I will close with the words of Pope Francis: Let us not forget that “responsible citizenship is a virtue and participation in political life is a moral obligation…I ask God to give us more politicians capable of sincere and effective dialogue aimed at healing the deepest roots, and not simply the appearances of evil in our world.”

About the Author

His Excellency, Most Reverend Robert W. McElroy was born and raised in San Francisco, California. He is a graduate of Harvard University, Stanford University, the Pontifical Gregorian University, and the Graduate Theological Union. Bishop McElroy was ordained to the priesthood in 1980; served as Auxiliary Bishop of the Archdiocese of San Francisco from 2010 until 2015; was named Bishop of San Diego by Pope Francis in April 2015. His episcopal motto is “Dignitatis Humanae,” which translates into English as “Human Dignity.” Bishop McElroy delivered the preceding remarks at Georgetown University on April 28, 2014.

Video: Bishop McElroy on Disrupt & Rebuild (2017)
Video: Bishop McElroy on War & Peace (2015)


About Us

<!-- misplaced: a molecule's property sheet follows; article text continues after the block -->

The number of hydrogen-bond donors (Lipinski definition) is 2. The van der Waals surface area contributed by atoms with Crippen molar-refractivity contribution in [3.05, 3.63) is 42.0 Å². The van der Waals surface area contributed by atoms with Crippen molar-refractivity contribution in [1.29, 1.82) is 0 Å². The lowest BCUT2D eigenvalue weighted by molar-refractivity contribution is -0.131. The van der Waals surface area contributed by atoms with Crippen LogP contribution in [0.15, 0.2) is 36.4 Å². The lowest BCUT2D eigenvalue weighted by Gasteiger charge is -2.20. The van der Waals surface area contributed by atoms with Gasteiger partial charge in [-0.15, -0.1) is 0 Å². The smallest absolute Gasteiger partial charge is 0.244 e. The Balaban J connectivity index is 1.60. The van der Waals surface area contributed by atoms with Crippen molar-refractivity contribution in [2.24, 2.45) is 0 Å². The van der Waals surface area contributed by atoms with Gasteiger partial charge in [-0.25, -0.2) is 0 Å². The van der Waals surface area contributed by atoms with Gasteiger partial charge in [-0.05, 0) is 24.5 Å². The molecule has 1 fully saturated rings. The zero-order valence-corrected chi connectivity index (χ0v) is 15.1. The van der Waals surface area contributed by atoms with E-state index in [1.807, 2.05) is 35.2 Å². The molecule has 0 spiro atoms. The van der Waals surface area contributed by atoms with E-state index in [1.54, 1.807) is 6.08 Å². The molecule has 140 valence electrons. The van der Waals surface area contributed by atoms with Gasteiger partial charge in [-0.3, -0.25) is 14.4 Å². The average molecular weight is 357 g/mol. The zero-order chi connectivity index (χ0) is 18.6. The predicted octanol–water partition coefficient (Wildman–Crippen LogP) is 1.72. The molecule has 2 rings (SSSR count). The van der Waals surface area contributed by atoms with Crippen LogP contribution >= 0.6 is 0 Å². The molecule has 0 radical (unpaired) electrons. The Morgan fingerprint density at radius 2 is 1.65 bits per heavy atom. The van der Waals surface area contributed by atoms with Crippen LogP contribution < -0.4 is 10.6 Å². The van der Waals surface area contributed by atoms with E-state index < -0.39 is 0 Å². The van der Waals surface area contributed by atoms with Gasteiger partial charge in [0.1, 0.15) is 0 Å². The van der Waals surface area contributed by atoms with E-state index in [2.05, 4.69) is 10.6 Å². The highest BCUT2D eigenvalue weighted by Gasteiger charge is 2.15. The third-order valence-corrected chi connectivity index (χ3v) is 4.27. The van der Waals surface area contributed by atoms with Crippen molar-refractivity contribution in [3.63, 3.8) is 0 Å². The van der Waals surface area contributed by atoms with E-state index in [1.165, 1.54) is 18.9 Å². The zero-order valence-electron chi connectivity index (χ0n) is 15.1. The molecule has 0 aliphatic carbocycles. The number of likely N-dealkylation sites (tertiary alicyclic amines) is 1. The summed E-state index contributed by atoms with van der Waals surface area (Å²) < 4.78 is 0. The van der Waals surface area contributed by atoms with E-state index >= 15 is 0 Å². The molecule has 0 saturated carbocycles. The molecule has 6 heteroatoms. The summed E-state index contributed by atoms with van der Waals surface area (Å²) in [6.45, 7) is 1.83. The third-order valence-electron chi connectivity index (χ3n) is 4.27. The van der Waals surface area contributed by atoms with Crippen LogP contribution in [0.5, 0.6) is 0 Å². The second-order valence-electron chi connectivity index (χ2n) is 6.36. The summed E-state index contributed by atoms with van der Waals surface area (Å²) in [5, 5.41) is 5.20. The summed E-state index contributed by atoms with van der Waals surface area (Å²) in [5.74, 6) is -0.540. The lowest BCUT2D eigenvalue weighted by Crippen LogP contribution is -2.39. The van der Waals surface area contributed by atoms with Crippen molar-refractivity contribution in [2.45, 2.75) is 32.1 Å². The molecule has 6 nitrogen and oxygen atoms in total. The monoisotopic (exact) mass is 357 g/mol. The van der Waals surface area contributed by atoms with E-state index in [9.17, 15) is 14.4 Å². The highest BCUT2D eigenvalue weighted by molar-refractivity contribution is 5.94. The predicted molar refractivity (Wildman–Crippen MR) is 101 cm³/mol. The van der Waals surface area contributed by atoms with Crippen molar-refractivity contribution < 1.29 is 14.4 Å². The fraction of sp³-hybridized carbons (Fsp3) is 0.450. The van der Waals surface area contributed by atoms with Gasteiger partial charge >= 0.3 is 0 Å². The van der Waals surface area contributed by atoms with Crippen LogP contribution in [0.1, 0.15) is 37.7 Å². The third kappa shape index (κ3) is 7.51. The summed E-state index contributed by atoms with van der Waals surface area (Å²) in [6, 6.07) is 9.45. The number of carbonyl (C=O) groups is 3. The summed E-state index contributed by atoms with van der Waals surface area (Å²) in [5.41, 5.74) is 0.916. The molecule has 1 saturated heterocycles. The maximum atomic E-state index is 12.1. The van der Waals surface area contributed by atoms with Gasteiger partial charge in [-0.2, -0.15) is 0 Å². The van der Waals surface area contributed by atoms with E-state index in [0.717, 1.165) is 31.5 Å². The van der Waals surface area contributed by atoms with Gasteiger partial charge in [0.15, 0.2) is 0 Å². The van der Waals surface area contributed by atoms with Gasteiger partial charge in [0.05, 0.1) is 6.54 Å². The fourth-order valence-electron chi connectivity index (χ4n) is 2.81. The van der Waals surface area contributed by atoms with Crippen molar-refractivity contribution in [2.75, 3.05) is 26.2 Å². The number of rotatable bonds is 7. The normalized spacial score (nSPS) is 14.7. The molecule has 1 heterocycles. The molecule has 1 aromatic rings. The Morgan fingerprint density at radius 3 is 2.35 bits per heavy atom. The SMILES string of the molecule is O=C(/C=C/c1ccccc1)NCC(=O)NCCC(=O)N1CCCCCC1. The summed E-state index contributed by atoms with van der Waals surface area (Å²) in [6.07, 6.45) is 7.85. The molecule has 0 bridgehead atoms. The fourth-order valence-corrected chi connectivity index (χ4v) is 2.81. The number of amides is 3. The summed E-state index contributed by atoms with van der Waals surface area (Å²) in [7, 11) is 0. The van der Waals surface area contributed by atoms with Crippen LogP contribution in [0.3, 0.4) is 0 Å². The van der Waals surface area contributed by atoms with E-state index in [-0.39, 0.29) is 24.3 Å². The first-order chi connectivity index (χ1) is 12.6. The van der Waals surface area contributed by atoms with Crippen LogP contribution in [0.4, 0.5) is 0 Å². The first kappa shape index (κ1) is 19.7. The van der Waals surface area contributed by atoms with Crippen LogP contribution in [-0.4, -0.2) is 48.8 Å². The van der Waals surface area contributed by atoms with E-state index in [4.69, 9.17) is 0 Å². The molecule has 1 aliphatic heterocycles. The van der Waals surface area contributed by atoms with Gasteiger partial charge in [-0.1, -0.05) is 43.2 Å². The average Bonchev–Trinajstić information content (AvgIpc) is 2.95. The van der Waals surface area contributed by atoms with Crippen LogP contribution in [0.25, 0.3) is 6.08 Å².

Founded in 2007, the Assisi Project is a Fellowship of Franciscans in Spirit that seeks to live the Gospel of Jesus Christ through the inspiration of Saint Francis and Saint Clare of Assisi. Our mission is to serve the Church and to give witness to the Good News of Christ through formation and prayer, pilgrimage and retreat, and educating others about our way of life. In 2018, we will lead our eleventh annual fall pilgrimage to Assisi; meet monthly for Mass, faith formation, and faith sharing; and offer adults other opportunities to experience a Franciscan day of prayer and reflection. For more information about the Assisi Project and upcoming opportunities for formation, prayer, and pilgrimage in the Franciscan spiritual tradition, please contact Cliff Garvey at May the Lord give you peace!

Follow us on Twitter: @_AssisiProject